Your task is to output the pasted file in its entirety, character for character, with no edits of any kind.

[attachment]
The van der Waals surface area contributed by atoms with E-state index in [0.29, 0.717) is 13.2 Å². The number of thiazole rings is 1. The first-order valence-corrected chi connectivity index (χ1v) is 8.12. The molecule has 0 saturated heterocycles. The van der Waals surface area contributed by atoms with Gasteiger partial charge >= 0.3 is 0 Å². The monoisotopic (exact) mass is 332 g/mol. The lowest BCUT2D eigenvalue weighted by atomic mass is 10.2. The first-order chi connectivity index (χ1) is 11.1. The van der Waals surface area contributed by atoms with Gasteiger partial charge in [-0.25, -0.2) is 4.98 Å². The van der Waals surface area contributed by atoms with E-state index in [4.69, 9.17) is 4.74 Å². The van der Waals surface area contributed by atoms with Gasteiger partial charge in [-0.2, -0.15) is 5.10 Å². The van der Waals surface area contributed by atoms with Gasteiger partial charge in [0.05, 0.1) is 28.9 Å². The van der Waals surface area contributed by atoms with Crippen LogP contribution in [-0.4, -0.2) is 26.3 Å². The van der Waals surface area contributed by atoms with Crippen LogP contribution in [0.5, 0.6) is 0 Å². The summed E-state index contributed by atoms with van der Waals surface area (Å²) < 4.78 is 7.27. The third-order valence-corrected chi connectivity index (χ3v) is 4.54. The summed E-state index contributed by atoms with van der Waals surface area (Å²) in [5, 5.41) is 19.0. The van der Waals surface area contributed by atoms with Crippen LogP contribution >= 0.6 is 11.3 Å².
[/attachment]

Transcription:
The van der Waals surface area contributed by atoms with E-state index in [0.29, 0.717) is 13.2 Å². The number of thiazole rings is 1. The first-order valence-corrected chi connectivity index (χ1v) is 8.12. The molecule has 0 saturated heterocycles. The van der Waals surface area contributed by atoms with Gasteiger partial charge >= 0.3 is 0 Å². The monoisotopic (exact) mass is 332 g/mol. The lowest BCUT2D eigenvalue weighted by atomic mass is 10.2. The first-order chi connectivity index (χ1) is 11.1. The van der Waals surface area contributed by atoms with Gasteiger partial charge in [-0.25, -0.2) is 4.98 Å². The van der Waals surface area contributed by atoms with E-state index in [4.69, 9.17) is 4.74 Å². The van der Waals surface area contributed by atoms with Gasteiger partial charge in [-0.2, -0.15) is 5.10 Å². The van der Waals surface area contributed by atoms with Gasteiger partial charge in [0.05, 0.1) is 28.9 Å². The van der Waals surface area contributed by atoms with Crippen LogP contribution in [-0.4, -0.2) is 26.3 Å². The van der Waals surface area contributed by atoms with Crippen LogP contribution in [0.5, 0.6) is 0 Å². The summed E-state index contributed by atoms with van der Waals surface area (Å²) < 4.78 is 7.27. The third-order valence-corrected chi connectivity index (χ3v) is 4.54. The summed E-state index contributed by atoms with van der Waals surface area (Å²) in [5, 5.41) is 19.0. The van der Waals surface area contributed by atoms with Crippen LogP contribution >= 0.6 is 11.3 Å².